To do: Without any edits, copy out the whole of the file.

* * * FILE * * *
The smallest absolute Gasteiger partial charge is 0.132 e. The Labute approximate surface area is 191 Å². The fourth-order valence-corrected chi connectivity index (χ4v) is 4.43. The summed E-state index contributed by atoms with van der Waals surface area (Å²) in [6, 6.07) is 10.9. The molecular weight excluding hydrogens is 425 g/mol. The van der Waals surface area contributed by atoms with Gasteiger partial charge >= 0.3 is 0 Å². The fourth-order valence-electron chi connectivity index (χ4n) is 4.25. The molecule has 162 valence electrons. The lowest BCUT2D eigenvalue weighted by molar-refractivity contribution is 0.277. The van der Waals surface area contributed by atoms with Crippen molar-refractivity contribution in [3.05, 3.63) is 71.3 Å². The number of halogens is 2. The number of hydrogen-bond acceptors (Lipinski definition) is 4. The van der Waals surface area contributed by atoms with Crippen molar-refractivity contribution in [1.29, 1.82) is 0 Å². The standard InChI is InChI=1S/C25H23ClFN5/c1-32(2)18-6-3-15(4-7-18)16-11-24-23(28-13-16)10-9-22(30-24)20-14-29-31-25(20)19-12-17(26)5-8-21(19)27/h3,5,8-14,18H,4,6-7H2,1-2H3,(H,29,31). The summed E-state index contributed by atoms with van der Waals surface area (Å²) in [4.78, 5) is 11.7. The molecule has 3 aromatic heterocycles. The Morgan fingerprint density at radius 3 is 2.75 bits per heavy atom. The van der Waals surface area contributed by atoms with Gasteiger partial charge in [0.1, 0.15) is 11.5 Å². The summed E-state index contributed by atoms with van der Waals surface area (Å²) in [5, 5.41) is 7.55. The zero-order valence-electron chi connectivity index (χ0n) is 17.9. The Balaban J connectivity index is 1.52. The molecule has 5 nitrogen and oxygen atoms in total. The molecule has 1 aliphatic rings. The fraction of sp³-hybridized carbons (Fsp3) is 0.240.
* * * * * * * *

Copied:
The smallest absolute Gasteiger partial charge is 0.132 e. The Labute approximate surface area is 191 Å². The fourth-order valence-corrected chi connectivity index (χ4v) is 4.43. The summed E-state index contributed by atoms with van der Waals surface area (Å²) in [6, 6.07) is 10.9. The molecular weight excluding hydrogens is 425 g/mol. The van der Waals surface area contributed by atoms with Gasteiger partial charge >= 0.3 is 0 Å². The fourth-order valence-electron chi connectivity index (χ4n) is 4.25. The molecule has 162 valence electrons. The lowest BCUT2D eigenvalue weighted by molar-refractivity contribution is 0.277. The van der Waals surface area contributed by atoms with Crippen molar-refractivity contribution in [3.05, 3.63) is 71.3 Å². The number of halogens is 2. The number of hydrogen-bond acceptors (Lipinski definition) is 4. The van der Waals surface area contributed by atoms with Crippen molar-refractivity contribution in [1.29, 1.82) is 0 Å². The standard InChI is InChI=1S/C25H23ClFN5/c1-32(2)18-6-3-15(4-7-18)16-11-24-23(28-13-16)10-9-22(30-24)20-14-29-31-25(20)19-12-17(26)5-8-21(19)27/h3,5,8-14,18H,4,6-7H2,1-2H3,(H,29,31). The summed E-state index contributed by atoms with van der Waals surface area (Å²) in [4.78, 5) is 11.7. The molecule has 3 aromatic heterocycles. The Morgan fingerprint density at radius 3 is 2.75 bits per heavy atom. The van der Waals surface area contributed by atoms with Gasteiger partial charge in [0.1, 0.15) is 11.5 Å². The summed E-state index contributed by atoms with van der Waals surface area (Å²) in [5, 5.41) is 7.55. The zero-order valence-electron chi connectivity index (χ0n) is 17.9. The Balaban J connectivity index is 1.52. The molecule has 5 nitrogen and oxygen atoms in total. The molecule has 1 aliphatic rings. The fraction of sp³-hybridized carbons (Fsp3) is 0.240.